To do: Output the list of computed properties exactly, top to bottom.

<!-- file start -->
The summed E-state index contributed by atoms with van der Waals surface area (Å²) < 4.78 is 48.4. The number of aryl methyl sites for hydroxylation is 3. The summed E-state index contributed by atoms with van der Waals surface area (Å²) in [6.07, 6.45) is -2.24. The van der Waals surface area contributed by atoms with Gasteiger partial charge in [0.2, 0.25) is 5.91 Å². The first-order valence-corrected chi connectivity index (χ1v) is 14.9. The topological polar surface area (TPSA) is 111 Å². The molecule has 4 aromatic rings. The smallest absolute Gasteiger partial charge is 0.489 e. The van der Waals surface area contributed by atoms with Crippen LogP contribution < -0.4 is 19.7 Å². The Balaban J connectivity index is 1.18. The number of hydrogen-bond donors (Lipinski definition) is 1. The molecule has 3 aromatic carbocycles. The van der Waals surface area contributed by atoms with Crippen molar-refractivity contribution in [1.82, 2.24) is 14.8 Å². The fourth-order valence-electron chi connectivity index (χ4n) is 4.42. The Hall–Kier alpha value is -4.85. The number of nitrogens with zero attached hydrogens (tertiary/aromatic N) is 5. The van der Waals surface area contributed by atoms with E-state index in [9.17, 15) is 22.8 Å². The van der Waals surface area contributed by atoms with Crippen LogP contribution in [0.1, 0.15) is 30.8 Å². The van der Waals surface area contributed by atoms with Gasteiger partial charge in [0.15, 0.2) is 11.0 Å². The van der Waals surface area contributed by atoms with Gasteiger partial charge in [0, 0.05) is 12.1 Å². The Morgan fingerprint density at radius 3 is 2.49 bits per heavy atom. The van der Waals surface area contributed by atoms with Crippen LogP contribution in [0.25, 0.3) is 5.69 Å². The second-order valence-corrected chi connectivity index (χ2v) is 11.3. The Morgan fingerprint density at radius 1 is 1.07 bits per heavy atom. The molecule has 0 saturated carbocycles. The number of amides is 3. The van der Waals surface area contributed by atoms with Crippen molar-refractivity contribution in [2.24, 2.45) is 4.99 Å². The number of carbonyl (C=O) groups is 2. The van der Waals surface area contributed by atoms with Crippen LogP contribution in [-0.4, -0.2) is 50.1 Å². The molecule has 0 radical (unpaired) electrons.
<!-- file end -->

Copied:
The summed E-state index contributed by atoms with van der Waals surface area (Å²) < 4.78 is 48.4. The number of aryl methyl sites for hydroxylation is 3. The summed E-state index contributed by atoms with van der Waals surface area (Å²) in [6.07, 6.45) is -2.24. The van der Waals surface area contributed by atoms with Gasteiger partial charge in [0.2, 0.25) is 5.91 Å². The first-order valence-corrected chi connectivity index (χ1v) is 14.9. The topological polar surface area (TPSA) is 111 Å². The molecule has 4 aromatic rings. The smallest absolute Gasteiger partial charge is 0.489 e. The van der Waals surface area contributed by atoms with Crippen LogP contribution < -0.4 is 19.7 Å². The Balaban J connectivity index is 1.18. The number of hydrogen-bond donors (Lipinski definition) is 1. The molecule has 3 aromatic carbocycles. The van der Waals surface area contributed by atoms with Crippen molar-refractivity contribution in [1.82, 2.24) is 14.8 Å². The fourth-order valence-electron chi connectivity index (χ4n) is 4.42. The Hall–Kier alpha value is -4.85. The number of nitrogens with zero attached hydrogens (tertiary/aromatic N) is 5. The van der Waals surface area contributed by atoms with E-state index in [9.17, 15) is 22.8 Å². The van der Waals surface area contributed by atoms with Crippen LogP contribution in [0.1, 0.15) is 30.8 Å². The van der Waals surface area contributed by atoms with Gasteiger partial charge in [0.15, 0.2) is 11.0 Å². The van der Waals surface area contributed by atoms with Gasteiger partial charge in [0, 0.05) is 12.1 Å². The Morgan fingerprint density at radius 3 is 2.49 bits per heavy atom. The van der Waals surface area contributed by atoms with Crippen LogP contribution in [0.25, 0.3) is 5.69 Å². The second-order valence-corrected chi connectivity index (χ2v) is 11.3. The Morgan fingerprint density at radius 1 is 1.07 bits per heavy atom. The molecule has 0 saturated carbocycles. The number of amides is 3. The van der Waals surface area contributed by atoms with Crippen molar-refractivity contribution in [2.24, 2.45) is 4.99 Å². The number of carbonyl (C=O) groups is 2. The van der Waals surface area contributed by atoms with Crippen LogP contribution in [-0.4, -0.2) is 50.1 Å². The molecule has 0 radical (unpaired) electrons.